Schools and educational institutions are at the basis of our society. They enable personal growth and general development of our common lives. Nevertheless, education at large is also a tool of control and authority. The specialisation of the curriculum is progressively subject to the economic structures in place. Alongside its benefits—the school as a mirror of our society—reinforces a construction that is based on the domination of class, religion, gender, race and sexuality.
Radical educational ideologies from the early 20th century (some of them gained large popularity in the 1960’s and 70’s) have tried to embellish these forms of oppression through alternative methods proposed by pioneers such as Francesc Ferrer i Guàrdia (1901, La Escuela Moderna), Maria Montessori (1907, Montessori education) and Rudolf Steiner (1919, Waldorf education). Not only the curriculum was reformed, also the way of communicating, the study materials, the books, the space and the furniture were redesigned.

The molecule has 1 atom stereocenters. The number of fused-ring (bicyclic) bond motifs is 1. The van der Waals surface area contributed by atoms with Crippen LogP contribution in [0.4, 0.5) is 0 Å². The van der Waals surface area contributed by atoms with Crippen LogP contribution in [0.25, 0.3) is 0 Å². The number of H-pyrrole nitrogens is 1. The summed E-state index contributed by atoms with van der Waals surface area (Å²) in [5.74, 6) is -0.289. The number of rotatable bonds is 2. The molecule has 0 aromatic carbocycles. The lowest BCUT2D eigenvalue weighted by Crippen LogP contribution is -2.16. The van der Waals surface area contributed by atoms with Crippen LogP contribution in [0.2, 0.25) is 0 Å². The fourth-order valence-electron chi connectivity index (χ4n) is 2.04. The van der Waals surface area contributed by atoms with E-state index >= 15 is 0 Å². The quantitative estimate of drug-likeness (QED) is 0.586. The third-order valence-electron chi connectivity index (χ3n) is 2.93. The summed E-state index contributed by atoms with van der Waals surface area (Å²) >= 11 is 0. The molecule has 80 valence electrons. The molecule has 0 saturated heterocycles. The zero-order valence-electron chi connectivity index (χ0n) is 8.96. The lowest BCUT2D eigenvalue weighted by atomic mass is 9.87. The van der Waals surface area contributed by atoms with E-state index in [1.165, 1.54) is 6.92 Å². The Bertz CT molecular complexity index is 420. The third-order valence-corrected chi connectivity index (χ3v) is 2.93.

Some of these ideas have been implemented in our society, one seemingly more successful than the other. But there is still loads of work to be done; so let’s imagine education without its hierarchical structures, as an egalitarian understanding of learning together, a space for utopia. What will our parallel curriculum be like? What do we need to and want to learn?
— WHO WANTS TO KNOW?— I WANT TO KNOW.
— WHAT DO YOU WANT TO KNOW?
— I DON’T KNOW!
Free. Irit Rogoff. e-flux journal #14. New York 2010